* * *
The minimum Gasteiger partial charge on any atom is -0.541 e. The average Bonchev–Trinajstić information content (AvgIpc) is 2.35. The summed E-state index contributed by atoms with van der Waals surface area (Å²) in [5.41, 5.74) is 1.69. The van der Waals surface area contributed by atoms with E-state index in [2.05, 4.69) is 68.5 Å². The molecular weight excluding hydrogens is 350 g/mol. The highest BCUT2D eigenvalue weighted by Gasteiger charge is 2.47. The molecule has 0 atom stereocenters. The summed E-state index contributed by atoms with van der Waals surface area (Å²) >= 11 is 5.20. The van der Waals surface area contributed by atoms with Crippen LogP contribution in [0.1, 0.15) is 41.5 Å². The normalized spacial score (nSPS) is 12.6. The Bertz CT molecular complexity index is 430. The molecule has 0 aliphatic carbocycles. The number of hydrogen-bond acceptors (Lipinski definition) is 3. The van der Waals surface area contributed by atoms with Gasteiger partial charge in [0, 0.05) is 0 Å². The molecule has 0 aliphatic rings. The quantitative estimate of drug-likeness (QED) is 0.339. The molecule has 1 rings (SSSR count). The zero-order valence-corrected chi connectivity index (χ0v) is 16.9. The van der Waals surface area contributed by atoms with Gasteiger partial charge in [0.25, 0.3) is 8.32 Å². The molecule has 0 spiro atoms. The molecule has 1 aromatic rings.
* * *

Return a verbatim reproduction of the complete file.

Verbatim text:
The minimum Gasteiger partial charge on any atom is -0.541 e. The average Bonchev–Trinajstić information content (AvgIpc) is 2.35. The summed E-state index contributed by atoms with van der Waals surface area (Å²) in [5.41, 5.74) is 1.69. The van der Waals surface area contributed by atoms with E-state index in [2.05, 4.69) is 68.5 Å². The molecular weight excluding hydrogens is 350 g/mol. The highest BCUT2D eigenvalue weighted by Gasteiger charge is 2.47. The molecule has 0 atom stereocenters. The summed E-state index contributed by atoms with van der Waals surface area (Å²) >= 11 is 5.20. The van der Waals surface area contributed by atoms with Crippen LogP contribution in [0.1, 0.15) is 41.5 Å². The normalized spacial score (nSPS) is 12.6. The Bertz CT molecular complexity index is 430. The molecule has 0 aliphatic carbocycles. The number of hydrogen-bond acceptors (Lipinski definition) is 3. The van der Waals surface area contributed by atoms with Gasteiger partial charge in [0, 0.05) is 0 Å². The molecule has 0 aliphatic rings. The quantitative estimate of drug-likeness (QED) is 0.339. The molecule has 1 rings (SSSR count). The zero-order valence-corrected chi connectivity index (χ0v) is 16.9. The van der Waals surface area contributed by atoms with Gasteiger partial charge in [0.25, 0.3) is 8.32 Å². The molecule has 0 spiro atoms. The molecule has 1 aromatic rings.